Africa | February 4, 2020

Catalytic investment strategies to improve the lives of millions of small farmers in Africa

Dennis Price
ImpactAlpha Editor

Dennis Price

ImpactAlpha, Feb. 4 – When it comes to driving shared prosperity across a market, how capital is deployed is as important as what it funds.

In “Bending the Arc,” the consultancy FSG argues for a systemic approach to shifting the practices of a large number of small and mid-size businesses until inclusive practices become the market norm for millions of farmers.

The strategy, which requires the effective use of flexible grant and concessional capital, holds far greater potential for positive impact than even smart investments in individual enterprises that affect only thousands of farmers, concludes the report, which was backed by the Gates Foundation and UK government’s Department for International Development. Two catalytic strategies stood out:

  • Guide and shift. From an inefficient monopoly in the early 1990s, the Kenyan dairy sector has tripled the number of smallholder milk producers (to 1.8 million), increased annual production to 4.1 billion liters (up 64% since 2001) and significantly improved quality. ‘Guide and shift’ strategies support an ecosystem of enterprises and actors to  adopt inclusive practice and shift market norms. Catalytic capital: Donor support and commercial investments can boost the capacity and participation of smallholders and increase the business risk of not being inclusive.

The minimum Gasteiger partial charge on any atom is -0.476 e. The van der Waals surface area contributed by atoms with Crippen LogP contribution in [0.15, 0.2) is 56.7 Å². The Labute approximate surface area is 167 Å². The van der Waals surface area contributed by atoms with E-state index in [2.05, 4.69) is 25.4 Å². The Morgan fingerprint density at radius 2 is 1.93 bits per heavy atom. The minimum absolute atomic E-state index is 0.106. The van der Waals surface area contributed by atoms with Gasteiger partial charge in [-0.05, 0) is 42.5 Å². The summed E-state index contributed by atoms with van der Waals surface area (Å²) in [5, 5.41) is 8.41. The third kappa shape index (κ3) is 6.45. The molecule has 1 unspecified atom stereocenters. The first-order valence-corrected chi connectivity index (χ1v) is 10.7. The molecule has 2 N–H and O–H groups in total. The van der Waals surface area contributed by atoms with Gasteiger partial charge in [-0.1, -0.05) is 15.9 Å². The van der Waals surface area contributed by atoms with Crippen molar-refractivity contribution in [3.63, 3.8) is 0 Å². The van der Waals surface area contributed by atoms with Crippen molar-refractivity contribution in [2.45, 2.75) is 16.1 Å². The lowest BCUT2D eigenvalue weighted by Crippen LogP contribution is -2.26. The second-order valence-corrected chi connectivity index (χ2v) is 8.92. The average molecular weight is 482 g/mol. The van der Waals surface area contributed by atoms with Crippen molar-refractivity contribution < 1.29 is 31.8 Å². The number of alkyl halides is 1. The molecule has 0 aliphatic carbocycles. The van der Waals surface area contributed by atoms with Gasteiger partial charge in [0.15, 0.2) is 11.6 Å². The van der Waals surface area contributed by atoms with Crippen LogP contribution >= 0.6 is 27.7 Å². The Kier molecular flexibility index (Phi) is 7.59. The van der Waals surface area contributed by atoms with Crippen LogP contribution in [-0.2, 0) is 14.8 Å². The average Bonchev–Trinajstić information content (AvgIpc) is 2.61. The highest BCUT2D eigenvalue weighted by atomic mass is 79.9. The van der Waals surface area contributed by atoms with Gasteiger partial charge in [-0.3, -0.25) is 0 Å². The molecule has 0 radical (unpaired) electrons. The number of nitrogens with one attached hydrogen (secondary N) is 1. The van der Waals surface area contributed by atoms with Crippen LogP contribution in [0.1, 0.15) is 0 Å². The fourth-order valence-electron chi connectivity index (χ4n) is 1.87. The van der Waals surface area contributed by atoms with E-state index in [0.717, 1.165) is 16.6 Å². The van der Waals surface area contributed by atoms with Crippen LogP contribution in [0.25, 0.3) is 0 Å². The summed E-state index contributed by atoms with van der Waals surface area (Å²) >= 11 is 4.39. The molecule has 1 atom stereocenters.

• Disrupt and grow. Gulu Agricultural Development Company sources and mills cotton, sesame and other products from more than 80,000 smallholder farmers across Northern Uganda. It has used grants and concessionary capital from Danish development bank Danida, Acumen, Root Capital, AgDevCo and others to subsidize the cost of expanding and supporting its supply supply chain of small farmers and to demonstrate a track record to allow it that has helped it to access commercial capital. The path more traveled, ‘disrupt and grow’ strategies back individual enterprises with the potential to grow the incomes and stabilize livelihoods for thousands of farmers. 
  • Catalytic tools. Permanent capital vehicles, such as Maris Africa, can better match the time horizons for inclusive agribusiness. Market-level platforms, including East Africa Tea Investments, can help coordinate investment strategies. Farmer trusts, deployed by Babban Gona, can make smallholders owners. Enhancements and incentives, like those be used by Aceli Africa, can mitigate smallholder lending risk for local financial institutions.